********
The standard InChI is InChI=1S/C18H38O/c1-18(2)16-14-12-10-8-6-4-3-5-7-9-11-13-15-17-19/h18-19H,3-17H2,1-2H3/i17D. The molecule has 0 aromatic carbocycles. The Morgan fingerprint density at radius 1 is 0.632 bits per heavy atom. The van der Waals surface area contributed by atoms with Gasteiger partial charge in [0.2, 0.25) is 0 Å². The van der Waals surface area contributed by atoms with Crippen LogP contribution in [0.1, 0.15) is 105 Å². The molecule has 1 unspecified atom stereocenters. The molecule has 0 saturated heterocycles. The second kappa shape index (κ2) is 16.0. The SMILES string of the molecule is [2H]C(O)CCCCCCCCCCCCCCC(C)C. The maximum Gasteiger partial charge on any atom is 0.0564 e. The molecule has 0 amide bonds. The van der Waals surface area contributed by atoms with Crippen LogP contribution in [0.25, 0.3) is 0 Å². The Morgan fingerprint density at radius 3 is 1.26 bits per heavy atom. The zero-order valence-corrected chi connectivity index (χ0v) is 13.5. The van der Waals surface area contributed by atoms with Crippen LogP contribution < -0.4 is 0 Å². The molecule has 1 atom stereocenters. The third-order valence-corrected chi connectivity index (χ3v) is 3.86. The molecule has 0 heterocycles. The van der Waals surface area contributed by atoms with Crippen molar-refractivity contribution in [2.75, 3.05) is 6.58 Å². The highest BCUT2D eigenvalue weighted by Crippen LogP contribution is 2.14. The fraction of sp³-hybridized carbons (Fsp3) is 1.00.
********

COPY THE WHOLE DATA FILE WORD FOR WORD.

The standard InChI is InChI=1S/C18H38O/c1-18(2)16-14-12-10-8-6-4-3-5-7-9-11-13-15-17-19/h18-19H,3-17H2,1-2H3/i17D. The molecule has 0 aromatic carbocycles. The Morgan fingerprint density at radius 1 is 0.632 bits per heavy atom. The van der Waals surface area contributed by atoms with Gasteiger partial charge in [0.2, 0.25) is 0 Å². The van der Waals surface area contributed by atoms with Crippen LogP contribution in [0.1, 0.15) is 105 Å². The molecule has 1 unspecified atom stereocenters. The molecule has 0 saturated heterocycles. The second kappa shape index (κ2) is 16.0. The SMILES string of the molecule is [2H]C(O)CCCCCCCCCCCCCCC(C)C. The maximum Gasteiger partial charge on any atom is 0.0564 e. The molecule has 0 amide bonds. The van der Waals surface area contributed by atoms with Crippen LogP contribution in [0.25, 0.3) is 0 Å². The Morgan fingerprint density at radius 3 is 1.26 bits per heavy atom. The zero-order valence-corrected chi connectivity index (χ0v) is 13.5. The van der Waals surface area contributed by atoms with Crippen LogP contribution < -0.4 is 0 Å². The molecule has 1 atom stereocenters. The third-order valence-corrected chi connectivity index (χ3v) is 3.86. The molecule has 0 heterocycles. The van der Waals surface area contributed by atoms with Crippen molar-refractivity contribution in [2.75, 3.05) is 6.58 Å². The highest BCUT2D eigenvalue weighted by Crippen LogP contribution is 2.14. The fraction of sp³-hybridized carbons (Fsp3) is 1.00.